Disclosure does not always mean safety for the child. Majority of offenders have kinship and trusted relationship; therefore, child is put on defensive for attacking credibility of a trusted adult. Risks of family separation. Threats from the alleged offender for telling. Disbelief from authorities and non-offending caregivers Delinquent/acting-out child Well-adjusted child Child does well in school and all other social aspects – not showing any kind of distress; how could the allegations be true?

33 How Children Experience Abuse: Recantation
Retraction of a previous allegation of abuse that was formally made and maintained. Pressure/threats from perpetrator Pressure from family, coaching Disbelief Fragmentation of family (child bears responsibility) Negative personal consequences Investigative process

34 How Children Experience Abuse: Recantation
Percentage rates vary across studies from high to low numbers: 23.1% recantation rate (Malloy, L.S., Lyon, T.D., & Quas, J.A; 2007) Abuse victims more vulnerable to familial adult influences Young children Abuse by parent figure Lack of support by non-offending caregiver Maternal reactions are protective factor

35 How Children Experience Abuse: Reaffirmation
Reassertion of the validity of a previous statement of CSA. Of those recanted, 92% reaffirmed their abuse over time. Disclosure is a process.

36 False Allegations “Why didn’t my child tell me sooner?”
If child was really being harmed, would have spoken up. When child is frozen in fear and does not fight back. Viewed as consensual. Child was angry for being punished. Child has delinquency and/or mental health issues. Promiscuous adolescent. Diffusion of blame from perpetrator to child.

37 False Allegations Majority of investigated accusations prove valid.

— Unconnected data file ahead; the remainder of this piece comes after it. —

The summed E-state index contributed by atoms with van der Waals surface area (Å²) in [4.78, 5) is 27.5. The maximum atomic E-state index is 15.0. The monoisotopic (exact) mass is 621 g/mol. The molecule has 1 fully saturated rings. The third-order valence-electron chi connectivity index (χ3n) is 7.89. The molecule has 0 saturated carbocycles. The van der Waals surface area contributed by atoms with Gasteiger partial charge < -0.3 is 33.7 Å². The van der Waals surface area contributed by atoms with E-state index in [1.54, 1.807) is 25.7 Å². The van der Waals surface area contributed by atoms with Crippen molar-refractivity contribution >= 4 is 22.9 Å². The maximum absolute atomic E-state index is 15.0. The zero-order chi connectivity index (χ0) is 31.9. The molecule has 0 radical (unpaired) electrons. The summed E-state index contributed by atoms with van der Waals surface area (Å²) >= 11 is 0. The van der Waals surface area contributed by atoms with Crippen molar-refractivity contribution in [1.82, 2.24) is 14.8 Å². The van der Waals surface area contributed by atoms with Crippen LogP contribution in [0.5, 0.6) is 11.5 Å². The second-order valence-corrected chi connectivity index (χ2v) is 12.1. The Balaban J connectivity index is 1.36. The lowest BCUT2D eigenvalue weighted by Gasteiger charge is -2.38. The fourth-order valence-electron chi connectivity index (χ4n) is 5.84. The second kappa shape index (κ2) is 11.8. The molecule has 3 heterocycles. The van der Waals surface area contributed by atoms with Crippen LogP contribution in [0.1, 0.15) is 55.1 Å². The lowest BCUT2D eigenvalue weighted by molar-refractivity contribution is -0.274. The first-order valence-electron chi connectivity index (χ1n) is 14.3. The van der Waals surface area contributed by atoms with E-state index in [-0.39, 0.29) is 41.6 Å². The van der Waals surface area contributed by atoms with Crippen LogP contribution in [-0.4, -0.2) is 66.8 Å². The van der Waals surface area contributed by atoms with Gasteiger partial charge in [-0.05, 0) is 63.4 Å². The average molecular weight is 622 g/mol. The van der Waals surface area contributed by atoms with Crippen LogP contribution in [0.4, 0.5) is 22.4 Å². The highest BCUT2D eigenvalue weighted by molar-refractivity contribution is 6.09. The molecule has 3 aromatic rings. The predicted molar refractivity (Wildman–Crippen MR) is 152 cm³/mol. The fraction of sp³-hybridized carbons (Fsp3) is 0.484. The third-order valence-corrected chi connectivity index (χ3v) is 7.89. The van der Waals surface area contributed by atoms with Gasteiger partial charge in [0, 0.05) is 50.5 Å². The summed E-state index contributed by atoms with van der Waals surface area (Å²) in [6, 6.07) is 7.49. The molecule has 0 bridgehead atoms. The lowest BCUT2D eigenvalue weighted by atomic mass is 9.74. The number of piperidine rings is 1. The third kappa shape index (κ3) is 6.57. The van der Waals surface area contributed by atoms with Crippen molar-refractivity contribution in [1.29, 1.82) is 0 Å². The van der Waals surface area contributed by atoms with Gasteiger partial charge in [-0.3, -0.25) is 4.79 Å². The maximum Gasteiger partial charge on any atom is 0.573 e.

Based on review of studies, only 4-8% of allegations were fabricated. Sloppy assessments could lead to false positives or false negatives Need researched-based investigative protocols

38 Emotional Coping Techniques
Avoidance: “As soon as”… the abuse stops, I will be fine. I go to college, everything will be different. she finds a new husband, everything will be back to normal. Minimizing: “It’s not that bad”… Lots of kids have it worse. He didn’t mean it, he was drunk. Denial: “It happened, but I’m fine. No big deal.” Forgetting: Helps on surface, but deeper level impact.

39 Emotional Coping Techniques
Splitting/Dissociation: Out of body experience “I was about nine or ten; my father and I were driving in the car. I can’t remember what he said to me or did to me, but I was definitely not in my body. I mean, my whole visual memory is of the back of his head, the back of my head, the back of the front seat of the car and that’s because I was literally on the ceiling at the back of the car. So all I can remember is how things looked from the back seat – but my body was in the front seat!” - Richie, 15y/o abused by biological father

40 Emotional Coping Techniques
Olga Trujillo: The Sum of My Parts Dissociation “Dissociating is like watching your life from 50 feet off the ground” – Olga Trujillo “The problem was, I dissociated automatically and had been doing so for decades. It seemed like I couldn’t stop and I wasn’t sure I wanted to. I liked feeling numb and calm. The fuzziness in my head felt addictive.” – Olga Trujillo “DID, or Dissociative Identity Disorder, is a separated sense of consciousness. Consider it like a spectrum, with normal dissociation one on end. On the other end is a fractured consciousness with distinct personality states that are not aware of each other: a condition formerly known as multiple personality disorder, or MPD.” 

41 Physical Coping Techniques
Eating Disorders Drugs and Alcohol Self-Mutilation Sexual promiscuity (self abuse) Suicide Being Perfect

42 Psychological and Medical Impacts
HOWEVER: Some survivors do not exhibit any negative consequences associated with the abuse. Positively correlated to satisfaction in current social roles and one’s community. Negatively correlated to additional trauma exposure. Myths on how a victim should react.

43 Sexual Behavior Problems
Do all children that have been sexually abused act out sexually? Belief that all sexually abused children will have significant, long-term problems is not supported by research. Kaufman and Zigler (1987) – 70% of abused children did not offend in adulthood Widom and Ames (1994) – childhood sexual abuse did not account for increased risks for violent sex crimes.

44 Sexual Behavior Problems